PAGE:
I am young. There is time to travel to the US’s Glacier National park or other mountain peaks and witness the glory of these icy creatures, but time’s running short for glaciers all around the world.

In as little as 15 years, the mountains once capped in thick layers of slow moving ice will be gone. Tick, tock. Tick, tock.

The USGS (United States Geological Survey) has some great and very stark before and after pictures of glacial retreat. Check them out here. 

Way up high in the upper reaches of the atmosphere, the air is thin and impressively cold. Even in the height of summer, snow can fall in this arctic air. Over time, the snow accumulates and accumulates and starts to condense–think about the snow that collects on your driveway during the winter, and if you don’t shovel it, it turns into a treacherous, bumpy ice rink. A driveway glacier.

During my junior year, I took the class Glaciers and Climate Change. I was super geeked and talked about it nonstop before the semester started because it’s all about what I study. But once I was in it (it’s a 300-level geology course…), it felt like this intimidating figure I had to hang out with and try to understand. Despite the intimidation, I was still blown away when I learned about the dynamic, inner-workings of glaciers.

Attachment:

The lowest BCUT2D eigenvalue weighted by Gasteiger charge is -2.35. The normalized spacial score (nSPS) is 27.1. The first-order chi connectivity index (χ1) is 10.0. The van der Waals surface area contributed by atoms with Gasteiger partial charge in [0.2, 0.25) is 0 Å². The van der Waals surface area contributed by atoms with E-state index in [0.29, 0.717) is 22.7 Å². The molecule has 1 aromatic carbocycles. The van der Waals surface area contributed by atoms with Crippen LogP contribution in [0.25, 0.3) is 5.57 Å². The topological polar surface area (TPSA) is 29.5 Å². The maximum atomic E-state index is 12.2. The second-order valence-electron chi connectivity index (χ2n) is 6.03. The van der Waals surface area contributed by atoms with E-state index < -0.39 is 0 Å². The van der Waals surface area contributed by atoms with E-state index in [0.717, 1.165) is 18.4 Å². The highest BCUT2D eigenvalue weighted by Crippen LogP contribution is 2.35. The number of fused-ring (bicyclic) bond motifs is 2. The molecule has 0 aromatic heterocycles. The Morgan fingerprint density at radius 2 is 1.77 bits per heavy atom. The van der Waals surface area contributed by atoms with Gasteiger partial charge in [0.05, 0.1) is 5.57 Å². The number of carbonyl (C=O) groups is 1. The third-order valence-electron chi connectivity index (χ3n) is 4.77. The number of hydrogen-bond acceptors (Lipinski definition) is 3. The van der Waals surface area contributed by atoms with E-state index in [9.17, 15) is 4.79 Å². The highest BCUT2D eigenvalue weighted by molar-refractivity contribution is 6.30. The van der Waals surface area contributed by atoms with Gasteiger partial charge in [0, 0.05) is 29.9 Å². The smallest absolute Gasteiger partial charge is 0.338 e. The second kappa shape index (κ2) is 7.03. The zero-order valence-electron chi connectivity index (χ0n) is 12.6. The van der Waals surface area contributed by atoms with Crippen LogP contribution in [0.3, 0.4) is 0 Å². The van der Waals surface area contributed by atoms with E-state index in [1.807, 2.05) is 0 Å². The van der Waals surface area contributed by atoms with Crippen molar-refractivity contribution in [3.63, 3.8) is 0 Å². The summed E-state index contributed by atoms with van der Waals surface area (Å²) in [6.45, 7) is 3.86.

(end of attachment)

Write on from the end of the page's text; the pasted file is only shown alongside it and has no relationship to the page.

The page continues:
It’s like they’re alive. They move by creeping and crawling, flowing inch by inch. They find balance.

Since glaciers are made of ice, they melt when it’s warm. They spit out water from a labyrinth of channels that weave in the base of the ice. Lots of melting means the glacier loses mass–they’re out of balance, but in the winter, snow falls and helps to compensate for that loss.

Now, imagine an unusually warm winter on a mountain peak that’s normally capped in the thin, frigid air. The air this winter bites skin a little less. The sky is laden with a thick coat of clouds, but no white flakes make the dizzy dance to earth.

It’s a warm winter because humans chug, chug CO2 molecules into the atmosphere. The sun strikes those molecules that trap their heat like a pan on stove.

The glaciers start to sweat. Streams of water run down their slopes just like a runner that picks up her pace, sweat starts to drip.

The situation above sucks the most for glaciers and their majestic beauty, but that’s not the only cost of the disappearance of alpine glaciers.

In the west and elsewhere in the world, a whole lot of people and creatures depend on the winter meltwater from glaciers to fill their streams with fresh, crisp mountain water.